Safe Delivery Program

Safe Delivery program

Sierra Leone (2017 - ongoing)

Sierra Leone has one of the world's worst maternal mortality rates. One in 17 women dies during childbirth, devastating families and communities alike. We are working with Médecins sans Frontières (MSF) to understand what enables and what blocks access to effective basic emergency obstetric and newborn care (BEmONC) in MSF's reproductive programs – to reduce maternal and under-5 mortality rates. We quickly realised a parallel sexual and reproductive health program for adolescent girls would significantly strengthen Safe Delivery.

So our work has included two rounds of a study conducted in partnership with local MSF colleagues. The same baseline 2016/17 and follow-up (2021) study was used to examine mortality and health-seeking behaviours.

Comparing the baseline to follow-up, results showed:

  1. Maternal death surveillance improved between the studies, as well as, a reduction in under 5 mortality rate.
  2. Adolescents’ access to confidential advice and care is often limited. This increases their vulnerability, risk of unwanted pregnancy and debilitating associated injuries.

From this evidence, we will implement and evaluate co-developed programs to improve BEmONC quality, coverage, and uptake. These best practice training programs for local doctors and nurses bolsters maternal health support.

We will leverage this evidence to work with the Sierra Leonean government to implement the program nationally. Our findings will also inform MSF's maternal health programs to deliver sustainable change to minimise maternal and newborn deaths Sierra Leone, while also transforming MSF’s maternal healthcare worldwide.

Papua New Guinea (2017-2020)

Women and newborns in Papua New Guinea (PNG) experience some of the highest rates of preventable mortality in the world. The majority of women in Papua New Guinea (PNG) give birth unsupervised and outside of a health facility.PNG health staff developed and have been implementing a community health worker (CHW) Upskilling Program aimed at strengthening the basic emergency obstetric and neonatal care skills of CHWs in health centres in Papua New Guinea since 2012.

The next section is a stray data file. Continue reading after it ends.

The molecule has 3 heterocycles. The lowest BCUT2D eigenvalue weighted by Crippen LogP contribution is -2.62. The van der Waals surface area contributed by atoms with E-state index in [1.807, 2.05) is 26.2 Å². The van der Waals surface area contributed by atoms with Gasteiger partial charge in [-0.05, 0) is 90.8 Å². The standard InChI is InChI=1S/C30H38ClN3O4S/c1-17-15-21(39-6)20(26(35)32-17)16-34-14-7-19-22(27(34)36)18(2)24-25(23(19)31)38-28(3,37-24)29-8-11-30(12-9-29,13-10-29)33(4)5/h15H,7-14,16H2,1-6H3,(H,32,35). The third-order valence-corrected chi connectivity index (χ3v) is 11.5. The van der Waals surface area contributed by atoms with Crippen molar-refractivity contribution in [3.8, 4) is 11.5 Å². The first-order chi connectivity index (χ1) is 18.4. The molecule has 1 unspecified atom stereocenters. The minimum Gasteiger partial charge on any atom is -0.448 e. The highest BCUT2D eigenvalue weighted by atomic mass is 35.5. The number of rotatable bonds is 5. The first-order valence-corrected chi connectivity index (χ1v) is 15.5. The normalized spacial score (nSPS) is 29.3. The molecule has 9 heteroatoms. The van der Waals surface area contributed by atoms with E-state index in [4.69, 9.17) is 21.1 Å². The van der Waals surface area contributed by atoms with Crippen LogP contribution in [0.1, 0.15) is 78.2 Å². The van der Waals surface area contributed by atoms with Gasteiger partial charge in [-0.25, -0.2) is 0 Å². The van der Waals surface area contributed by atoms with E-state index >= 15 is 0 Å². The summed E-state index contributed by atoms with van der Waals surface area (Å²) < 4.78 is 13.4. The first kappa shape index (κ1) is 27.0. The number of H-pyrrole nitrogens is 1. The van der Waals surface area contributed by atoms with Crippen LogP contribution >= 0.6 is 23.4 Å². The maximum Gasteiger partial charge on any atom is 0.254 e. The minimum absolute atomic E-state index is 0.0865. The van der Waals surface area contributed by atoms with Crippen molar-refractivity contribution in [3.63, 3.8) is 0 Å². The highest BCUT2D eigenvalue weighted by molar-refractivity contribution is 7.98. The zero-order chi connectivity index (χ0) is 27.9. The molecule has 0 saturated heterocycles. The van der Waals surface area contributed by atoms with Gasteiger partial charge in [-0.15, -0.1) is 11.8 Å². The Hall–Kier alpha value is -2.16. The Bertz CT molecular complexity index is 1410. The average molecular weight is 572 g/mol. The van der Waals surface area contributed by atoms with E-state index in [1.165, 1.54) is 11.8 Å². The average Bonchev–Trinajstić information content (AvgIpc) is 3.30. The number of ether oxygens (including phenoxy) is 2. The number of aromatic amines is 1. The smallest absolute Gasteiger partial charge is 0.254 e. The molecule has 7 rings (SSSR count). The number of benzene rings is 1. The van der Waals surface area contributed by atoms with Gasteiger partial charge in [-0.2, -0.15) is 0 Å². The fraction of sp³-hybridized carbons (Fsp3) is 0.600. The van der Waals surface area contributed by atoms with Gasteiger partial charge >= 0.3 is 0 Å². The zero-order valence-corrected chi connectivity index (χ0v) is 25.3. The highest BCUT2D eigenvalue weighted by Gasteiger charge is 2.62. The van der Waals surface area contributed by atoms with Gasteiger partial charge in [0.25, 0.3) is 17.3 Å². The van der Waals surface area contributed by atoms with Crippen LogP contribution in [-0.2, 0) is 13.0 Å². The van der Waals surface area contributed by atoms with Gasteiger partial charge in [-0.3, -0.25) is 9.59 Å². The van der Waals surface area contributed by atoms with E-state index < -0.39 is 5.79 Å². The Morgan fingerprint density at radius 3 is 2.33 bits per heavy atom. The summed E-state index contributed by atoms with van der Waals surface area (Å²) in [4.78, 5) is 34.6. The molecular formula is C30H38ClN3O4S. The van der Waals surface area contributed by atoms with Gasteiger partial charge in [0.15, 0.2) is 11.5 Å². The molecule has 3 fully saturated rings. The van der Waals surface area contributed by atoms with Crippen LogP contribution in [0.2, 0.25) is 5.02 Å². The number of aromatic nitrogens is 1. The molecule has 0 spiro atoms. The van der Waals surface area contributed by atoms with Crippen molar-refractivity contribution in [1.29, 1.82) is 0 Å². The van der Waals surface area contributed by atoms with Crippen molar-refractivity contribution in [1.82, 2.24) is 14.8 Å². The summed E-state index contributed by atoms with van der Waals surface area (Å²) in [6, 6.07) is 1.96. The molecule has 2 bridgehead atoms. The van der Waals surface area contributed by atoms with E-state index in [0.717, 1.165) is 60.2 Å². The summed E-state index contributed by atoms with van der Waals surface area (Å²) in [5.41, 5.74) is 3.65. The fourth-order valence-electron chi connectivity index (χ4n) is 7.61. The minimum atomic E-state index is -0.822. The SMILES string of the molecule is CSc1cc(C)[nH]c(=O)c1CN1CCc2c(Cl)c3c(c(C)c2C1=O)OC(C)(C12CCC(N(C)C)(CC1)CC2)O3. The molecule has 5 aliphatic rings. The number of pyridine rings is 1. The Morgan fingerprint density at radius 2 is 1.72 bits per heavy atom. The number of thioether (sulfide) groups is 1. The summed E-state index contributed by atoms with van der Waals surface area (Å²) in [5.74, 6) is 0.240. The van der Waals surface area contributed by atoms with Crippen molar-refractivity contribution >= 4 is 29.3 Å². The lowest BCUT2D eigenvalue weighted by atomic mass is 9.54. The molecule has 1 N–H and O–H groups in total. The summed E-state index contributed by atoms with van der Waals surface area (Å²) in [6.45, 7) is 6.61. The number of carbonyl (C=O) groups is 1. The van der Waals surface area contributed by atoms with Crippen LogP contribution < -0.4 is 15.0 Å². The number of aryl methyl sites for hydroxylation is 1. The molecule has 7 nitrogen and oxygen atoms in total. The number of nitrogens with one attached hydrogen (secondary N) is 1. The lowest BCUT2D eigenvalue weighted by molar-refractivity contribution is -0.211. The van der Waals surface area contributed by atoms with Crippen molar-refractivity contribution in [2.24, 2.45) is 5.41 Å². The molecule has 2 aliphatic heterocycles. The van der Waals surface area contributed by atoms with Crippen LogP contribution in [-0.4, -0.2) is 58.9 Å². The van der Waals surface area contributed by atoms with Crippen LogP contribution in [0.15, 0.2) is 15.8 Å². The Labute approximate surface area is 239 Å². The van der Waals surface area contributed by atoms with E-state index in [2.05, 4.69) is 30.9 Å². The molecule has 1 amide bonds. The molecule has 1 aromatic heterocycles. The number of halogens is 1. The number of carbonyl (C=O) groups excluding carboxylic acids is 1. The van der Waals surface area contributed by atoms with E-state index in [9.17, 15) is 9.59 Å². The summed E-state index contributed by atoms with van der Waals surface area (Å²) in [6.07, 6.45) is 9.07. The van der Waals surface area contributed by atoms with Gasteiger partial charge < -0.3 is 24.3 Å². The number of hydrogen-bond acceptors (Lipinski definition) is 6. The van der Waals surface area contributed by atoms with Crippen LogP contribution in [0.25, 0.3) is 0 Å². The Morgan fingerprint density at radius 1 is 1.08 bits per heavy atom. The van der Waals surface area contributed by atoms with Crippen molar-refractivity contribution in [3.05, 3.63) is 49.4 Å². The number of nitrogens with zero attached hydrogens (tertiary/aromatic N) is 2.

We partnered with these health staff to evaluate the impact of this program in two provinces, Eastern Highlands (EHP) and Simbu Provinces. CHWs who participated in the 2018 EHP training reported improvements in their knowledge, confidence in their skills, and improved referral networks who. Data from participating facilities in Simbu Province showed a 24% increase in facility births, an overall reduction in referrals and no change in rates of stillbirths when comparing the periods before and after training.

Our findings provide evidence about the feasibility and acceptability a low-cost training program for primary care level health staff in Papua New Guinea. This program has the potential to address maternal and neonatal health outcomes through improving the quality and uptake of BEmONC services in rural and remote, low-resource settings.

Updated:  23 August 2022/Responsible Officer:  Director/Page Contact:  Executive Support Officer